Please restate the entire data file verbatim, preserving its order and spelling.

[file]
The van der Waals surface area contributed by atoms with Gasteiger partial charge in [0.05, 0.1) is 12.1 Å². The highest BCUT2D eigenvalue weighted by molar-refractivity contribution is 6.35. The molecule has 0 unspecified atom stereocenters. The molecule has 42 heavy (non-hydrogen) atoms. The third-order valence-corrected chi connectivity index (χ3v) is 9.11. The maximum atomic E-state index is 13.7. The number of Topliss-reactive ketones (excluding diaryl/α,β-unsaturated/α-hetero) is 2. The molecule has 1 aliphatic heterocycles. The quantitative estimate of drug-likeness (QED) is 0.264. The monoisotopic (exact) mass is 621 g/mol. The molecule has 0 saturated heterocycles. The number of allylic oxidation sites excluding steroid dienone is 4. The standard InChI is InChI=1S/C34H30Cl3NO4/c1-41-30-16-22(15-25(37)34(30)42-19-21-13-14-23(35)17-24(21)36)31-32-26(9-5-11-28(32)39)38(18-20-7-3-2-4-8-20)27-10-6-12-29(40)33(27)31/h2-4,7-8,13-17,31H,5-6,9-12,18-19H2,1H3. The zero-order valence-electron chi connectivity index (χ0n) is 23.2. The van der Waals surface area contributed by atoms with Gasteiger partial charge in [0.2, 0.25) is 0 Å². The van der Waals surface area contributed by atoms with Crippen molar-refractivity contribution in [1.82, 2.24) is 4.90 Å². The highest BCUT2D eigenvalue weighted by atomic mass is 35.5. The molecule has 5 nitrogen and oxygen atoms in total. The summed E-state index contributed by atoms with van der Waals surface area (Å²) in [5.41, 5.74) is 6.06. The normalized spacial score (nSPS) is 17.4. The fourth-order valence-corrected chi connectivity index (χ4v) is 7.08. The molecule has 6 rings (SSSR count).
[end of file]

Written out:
The van der Waals surface area contributed by atoms with Gasteiger partial charge in [0.05, 0.1) is 12.1 Å². The highest BCUT2D eigenvalue weighted by molar-refractivity contribution is 6.35. The molecule has 0 unspecified atom stereocenters. The molecule has 42 heavy (non-hydrogen) atoms. The third-order valence-corrected chi connectivity index (χ3v) is 9.11. The maximum atomic E-state index is 13.7. The number of Topliss-reactive ketones (excluding diaryl/α,β-unsaturated/α-hetero) is 2. The molecule has 1 aliphatic heterocycles. The quantitative estimate of drug-likeness (QED) is 0.264. The monoisotopic (exact) mass is 621 g/mol. The molecule has 0 saturated heterocycles. The number of allylic oxidation sites excluding steroid dienone is 4. The standard InChI is InChI=1S/C34H30Cl3NO4/c1-41-30-16-22(15-25(37)34(30)42-19-21-13-14-23(35)17-24(21)36)31-32-26(9-5-11-28(32)39)38(18-20-7-3-2-4-8-20)27-10-6-12-29(40)33(27)31/h2-4,7-8,13-17,31H,5-6,9-12,18-19H2,1H3. The zero-order valence-electron chi connectivity index (χ0n) is 23.2. The van der Waals surface area contributed by atoms with Gasteiger partial charge in [0.2, 0.25) is 0 Å². The van der Waals surface area contributed by atoms with Crippen molar-refractivity contribution in [1.82, 2.24) is 4.90 Å². The highest BCUT2D eigenvalue weighted by atomic mass is 35.5. The molecule has 5 nitrogen and oxygen atoms in total. The summed E-state index contributed by atoms with van der Waals surface area (Å²) in [5.41, 5.74) is 6.06. The normalized spacial score (nSPS) is 17.4. The fourth-order valence-corrected chi connectivity index (χ4v) is 7.08. The molecule has 6 rings (SSSR count).